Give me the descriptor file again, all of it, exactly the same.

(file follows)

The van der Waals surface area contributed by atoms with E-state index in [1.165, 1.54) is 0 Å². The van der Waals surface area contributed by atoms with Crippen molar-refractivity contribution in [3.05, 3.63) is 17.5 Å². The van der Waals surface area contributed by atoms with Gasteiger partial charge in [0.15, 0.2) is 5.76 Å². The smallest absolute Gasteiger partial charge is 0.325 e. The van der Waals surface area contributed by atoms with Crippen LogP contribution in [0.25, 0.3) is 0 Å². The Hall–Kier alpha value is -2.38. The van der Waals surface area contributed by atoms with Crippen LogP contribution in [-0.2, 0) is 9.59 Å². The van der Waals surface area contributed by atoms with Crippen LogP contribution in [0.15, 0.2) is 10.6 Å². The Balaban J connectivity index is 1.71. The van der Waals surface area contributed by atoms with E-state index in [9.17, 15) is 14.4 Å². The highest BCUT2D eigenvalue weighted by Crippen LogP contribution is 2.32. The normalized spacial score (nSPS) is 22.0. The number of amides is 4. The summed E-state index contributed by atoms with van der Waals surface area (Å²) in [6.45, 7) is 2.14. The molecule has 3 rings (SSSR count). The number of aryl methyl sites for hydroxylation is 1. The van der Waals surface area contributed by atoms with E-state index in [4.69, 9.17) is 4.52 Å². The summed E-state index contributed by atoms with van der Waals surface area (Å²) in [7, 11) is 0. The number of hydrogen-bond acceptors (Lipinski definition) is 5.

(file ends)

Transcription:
The van der Waals surface area contributed by atoms with E-state index in [1.165, 1.54) is 0 Å². The van der Waals surface area contributed by atoms with Crippen molar-refractivity contribution in [3.05, 3.63) is 17.5 Å². The van der Waals surface area contributed by atoms with Gasteiger partial charge in [0.15, 0.2) is 5.76 Å². The smallest absolute Gasteiger partial charge is 0.325 e. The van der Waals surface area contributed by atoms with Crippen LogP contribution in [0.25, 0.3) is 0 Å². The Hall–Kier alpha value is -2.38. The van der Waals surface area contributed by atoms with Crippen LogP contribution in [-0.2, 0) is 9.59 Å². The van der Waals surface area contributed by atoms with Crippen LogP contribution in [0.15, 0.2) is 10.6 Å². The Balaban J connectivity index is 1.71. The van der Waals surface area contributed by atoms with E-state index in [9.17, 15) is 14.4 Å². The highest BCUT2D eigenvalue weighted by Crippen LogP contribution is 2.32. The normalized spacial score (nSPS) is 22.0. The number of amides is 4. The summed E-state index contributed by atoms with van der Waals surface area (Å²) in [6.45, 7) is 2.14. The molecule has 3 rings (SSSR count). The number of aryl methyl sites for hydroxylation is 1. The van der Waals surface area contributed by atoms with E-state index in [4.69, 9.17) is 4.52 Å². The summed E-state index contributed by atoms with van der Waals surface area (Å²) in [7, 11) is 0. The number of hydrogen-bond acceptors (Lipinski definition) is 5.